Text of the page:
It is now well settled law that critical decisions under the Care Act relating to such issues as restoration, contact, parental responsibility and placement, the proper test to be applied is that of “unacceptable risk of harm to the child”, as established in the High Court decision in M v M (1988) 166 CLR 69. Whether there is an unacceptable risk of harm to the child is to be assessed from the accumulation of factors proved according to the relevant civil standard. The High Court held that in applying the unacceptable risk of harm test it is necessary to determine firstly whether a risk of harm exists and, secondly, the magnitude of that risk, as it may be determinative of the issues involved in the particular proceedings.

The unacceptable risk of harm test was applied in the matter of DFaCS Re Eggleton [2016] NSWChC 4 in which I noted at [18]:

It seems to me … that the unacceptable risk of harm that is said to be presented to the child by his parents needs to be evaluated against the prospect of it actually occurring, and against the protective measures that might be put in place to ameliorate or minimise that risk ...

The onus of proof in care and protection matters is upon the Secretary. The standard of proof is on the balance of probabilities.[5] The High Court decision in Briginshaw v Briginshaw (1938) 60 CLR 336 is relevant in determining whether the burden of proof, on the balance of probabilities, has been achieved. Further, the Secretary will not fail to satisfy the burden of proof on the balance of probabilities simply because hypotheses cannot be excluded which, although consistent with innocence, are highly improbable.[6] This was determined by Sackville AJA in Director-General of Department of Community Services; Re "Sophie" [2008] NSWCA 250 at [67]–[68], where he said:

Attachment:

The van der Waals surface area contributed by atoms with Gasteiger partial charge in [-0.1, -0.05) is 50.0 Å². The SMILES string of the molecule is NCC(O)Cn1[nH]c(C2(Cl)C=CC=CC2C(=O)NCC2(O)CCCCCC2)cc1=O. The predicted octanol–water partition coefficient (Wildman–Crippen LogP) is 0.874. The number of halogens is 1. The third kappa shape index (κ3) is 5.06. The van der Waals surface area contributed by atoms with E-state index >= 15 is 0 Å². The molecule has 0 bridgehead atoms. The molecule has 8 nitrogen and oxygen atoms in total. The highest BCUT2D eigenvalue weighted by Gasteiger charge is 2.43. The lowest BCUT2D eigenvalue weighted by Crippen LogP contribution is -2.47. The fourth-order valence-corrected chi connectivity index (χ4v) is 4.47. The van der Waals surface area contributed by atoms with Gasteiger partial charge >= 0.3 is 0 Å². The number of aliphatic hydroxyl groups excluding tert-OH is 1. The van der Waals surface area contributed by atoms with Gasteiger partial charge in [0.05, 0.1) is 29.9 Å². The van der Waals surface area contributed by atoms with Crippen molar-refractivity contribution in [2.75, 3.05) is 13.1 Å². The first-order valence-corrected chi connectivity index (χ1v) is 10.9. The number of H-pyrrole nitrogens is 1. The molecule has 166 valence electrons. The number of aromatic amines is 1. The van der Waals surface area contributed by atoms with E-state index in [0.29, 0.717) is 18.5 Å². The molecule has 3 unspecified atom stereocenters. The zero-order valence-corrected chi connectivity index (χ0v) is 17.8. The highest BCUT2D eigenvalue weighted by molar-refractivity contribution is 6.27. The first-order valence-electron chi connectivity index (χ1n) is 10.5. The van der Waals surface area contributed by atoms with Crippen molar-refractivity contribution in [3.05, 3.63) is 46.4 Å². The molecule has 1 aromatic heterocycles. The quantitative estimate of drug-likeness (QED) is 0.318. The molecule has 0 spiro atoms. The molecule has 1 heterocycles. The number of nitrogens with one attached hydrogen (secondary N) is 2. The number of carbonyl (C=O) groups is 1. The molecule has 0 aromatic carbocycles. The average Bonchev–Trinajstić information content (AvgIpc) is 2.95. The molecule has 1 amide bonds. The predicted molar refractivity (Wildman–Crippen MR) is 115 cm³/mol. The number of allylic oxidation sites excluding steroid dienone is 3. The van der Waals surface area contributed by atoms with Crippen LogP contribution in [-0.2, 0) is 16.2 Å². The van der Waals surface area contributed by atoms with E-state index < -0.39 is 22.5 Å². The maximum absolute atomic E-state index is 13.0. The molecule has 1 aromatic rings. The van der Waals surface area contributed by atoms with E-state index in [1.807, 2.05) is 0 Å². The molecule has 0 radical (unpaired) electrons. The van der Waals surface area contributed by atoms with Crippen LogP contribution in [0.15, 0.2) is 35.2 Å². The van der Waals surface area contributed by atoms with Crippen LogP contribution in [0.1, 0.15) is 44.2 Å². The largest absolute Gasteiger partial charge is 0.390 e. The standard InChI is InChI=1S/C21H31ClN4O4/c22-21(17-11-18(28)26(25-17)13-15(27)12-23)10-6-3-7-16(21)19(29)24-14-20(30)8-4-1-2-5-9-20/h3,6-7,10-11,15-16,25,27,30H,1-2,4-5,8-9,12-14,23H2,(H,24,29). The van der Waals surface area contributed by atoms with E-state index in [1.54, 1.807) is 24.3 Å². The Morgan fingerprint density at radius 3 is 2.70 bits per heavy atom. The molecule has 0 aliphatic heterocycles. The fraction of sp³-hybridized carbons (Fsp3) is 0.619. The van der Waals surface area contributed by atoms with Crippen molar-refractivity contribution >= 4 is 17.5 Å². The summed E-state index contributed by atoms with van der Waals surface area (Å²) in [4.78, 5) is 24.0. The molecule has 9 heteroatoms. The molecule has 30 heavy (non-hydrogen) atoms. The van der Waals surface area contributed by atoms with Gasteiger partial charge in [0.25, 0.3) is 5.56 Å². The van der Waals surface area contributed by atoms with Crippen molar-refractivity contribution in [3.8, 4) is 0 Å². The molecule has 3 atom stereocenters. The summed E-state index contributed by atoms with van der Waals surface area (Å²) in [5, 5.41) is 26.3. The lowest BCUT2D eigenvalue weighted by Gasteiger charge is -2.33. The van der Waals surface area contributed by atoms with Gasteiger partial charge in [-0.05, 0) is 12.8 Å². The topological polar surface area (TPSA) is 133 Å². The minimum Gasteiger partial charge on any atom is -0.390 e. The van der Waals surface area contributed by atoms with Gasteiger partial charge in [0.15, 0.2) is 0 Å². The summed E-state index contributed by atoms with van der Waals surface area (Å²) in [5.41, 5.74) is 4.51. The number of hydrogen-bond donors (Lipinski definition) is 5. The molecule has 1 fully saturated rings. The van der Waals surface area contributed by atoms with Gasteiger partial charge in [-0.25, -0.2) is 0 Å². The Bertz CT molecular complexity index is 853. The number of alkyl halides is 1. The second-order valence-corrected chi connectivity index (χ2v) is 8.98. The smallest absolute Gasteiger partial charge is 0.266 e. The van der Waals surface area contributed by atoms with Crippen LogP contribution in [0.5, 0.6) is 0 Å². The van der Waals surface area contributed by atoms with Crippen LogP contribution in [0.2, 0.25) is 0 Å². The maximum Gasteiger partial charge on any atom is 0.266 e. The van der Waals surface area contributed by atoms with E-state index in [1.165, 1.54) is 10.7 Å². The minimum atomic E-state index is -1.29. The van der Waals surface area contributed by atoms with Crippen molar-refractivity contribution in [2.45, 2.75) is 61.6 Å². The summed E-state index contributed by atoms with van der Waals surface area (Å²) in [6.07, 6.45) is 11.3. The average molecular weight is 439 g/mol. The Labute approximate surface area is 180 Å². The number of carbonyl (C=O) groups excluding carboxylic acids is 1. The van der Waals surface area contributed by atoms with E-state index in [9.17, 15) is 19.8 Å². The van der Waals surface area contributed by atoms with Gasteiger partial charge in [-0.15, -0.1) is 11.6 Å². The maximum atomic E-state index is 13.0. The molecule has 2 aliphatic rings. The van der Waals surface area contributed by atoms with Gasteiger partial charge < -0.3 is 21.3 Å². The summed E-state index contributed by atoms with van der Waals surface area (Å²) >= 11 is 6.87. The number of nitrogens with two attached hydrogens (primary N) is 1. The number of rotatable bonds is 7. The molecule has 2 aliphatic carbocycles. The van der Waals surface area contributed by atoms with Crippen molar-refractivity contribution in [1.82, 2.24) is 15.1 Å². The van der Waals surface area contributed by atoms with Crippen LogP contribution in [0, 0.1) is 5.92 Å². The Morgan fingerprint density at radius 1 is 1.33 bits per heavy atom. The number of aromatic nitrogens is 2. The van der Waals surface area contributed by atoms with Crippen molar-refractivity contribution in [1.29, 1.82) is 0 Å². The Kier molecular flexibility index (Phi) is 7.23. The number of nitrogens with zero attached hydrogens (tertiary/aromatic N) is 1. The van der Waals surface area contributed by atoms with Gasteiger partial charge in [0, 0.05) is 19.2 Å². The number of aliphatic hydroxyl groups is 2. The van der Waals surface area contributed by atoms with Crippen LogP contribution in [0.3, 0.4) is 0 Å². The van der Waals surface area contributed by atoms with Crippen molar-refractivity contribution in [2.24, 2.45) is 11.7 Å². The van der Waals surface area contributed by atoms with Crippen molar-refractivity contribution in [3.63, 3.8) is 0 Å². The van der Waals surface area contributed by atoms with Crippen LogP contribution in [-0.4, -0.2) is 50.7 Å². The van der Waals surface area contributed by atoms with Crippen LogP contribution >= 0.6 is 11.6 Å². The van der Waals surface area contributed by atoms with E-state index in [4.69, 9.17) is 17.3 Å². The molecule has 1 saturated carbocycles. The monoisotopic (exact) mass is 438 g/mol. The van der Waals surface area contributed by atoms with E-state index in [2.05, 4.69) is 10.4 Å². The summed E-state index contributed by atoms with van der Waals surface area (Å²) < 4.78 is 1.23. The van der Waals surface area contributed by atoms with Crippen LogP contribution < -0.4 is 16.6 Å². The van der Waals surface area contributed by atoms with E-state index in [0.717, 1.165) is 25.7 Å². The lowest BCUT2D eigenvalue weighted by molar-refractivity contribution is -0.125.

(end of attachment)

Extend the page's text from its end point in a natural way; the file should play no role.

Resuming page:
The reasoning process I have outlined involves an error of law. The primary Judge, although stating the principles governing the burden of proof correctly did not apply them correctly. It was appropriate to take into account the gravity of the allegation of sexual misconduct made against the father, as required by s 140(2) of the Evidence Act 1995 (NSW). It was not appropriate to find that the Director-General had failed to satisfy the burden of proof on the balance of probabilities simply because his Honour could not exclude a hypothesis that, although consistent with innocence, was “highly improbable”. To approach the fact-finding task in that way was to apply a standard of proof higher than the balance of probabilities, even taking into account the gravity of the allegation made against the father.

As the High Court pointed out in Neat Holdings Pty Ltd v Karajan Holdings Pty Ltd at [171], statements to the effect that clear and cogent proof is necessary where a serious allegation is made are not directed to the standard of proof to be applied, but merely reflect the conventional perception that members of society do not ordinarily engage in serious misconduct and that, accordingly, a finding of such misconduct should not be made lightly. In the end, however, as Ipp JA observed in Dolman v Palmer at [47], the enquiry is simply whether the allegation has been proved on the balance of probabilities.

Once a child or young person has been found to be in need of care and protection, the Secretary of the Department of Family and Community Services must assess whether there is a realistic possibility of the child being restored to his or her parents within a reasonable period of time, not exceeding two years, having regard to the circumstances of the child and any evidence that the parents are likely to be able to satisfactorily address the issues that led to the removal of the child from their care.[7]

The assessment as to whether or not there is a realistic possibility of restoration to a parent involves an important threshold construct which informs the planning that is to be undertaken in respect of any child, and determines whether some other course of action is appropriate, such as placement with a family member or with someone else, in foster care.

The Care Act provides that it is for the Secretary to make the assessment in the first instance. It is then for the court to decide whether to accept that assessment.

In considering whether to accept the Secretary’s assessment, the court must have regard to two matters:

1. 

The circumstances of the child or young person, and

2. 

The evidence, if any, that the child or young person's parents are likely to be able to satisfactorily address the issues that have led to the removal of the child or young person from their care.

There is no definition of the phrase “realistic possibility of restoration” in the Care Act. However, the principles concerning the interpretation and application of the phrase were comprehensively considered in the NSW Supreme Court by Slattery, J In the matter of Campbell [2011] NSWSC 761.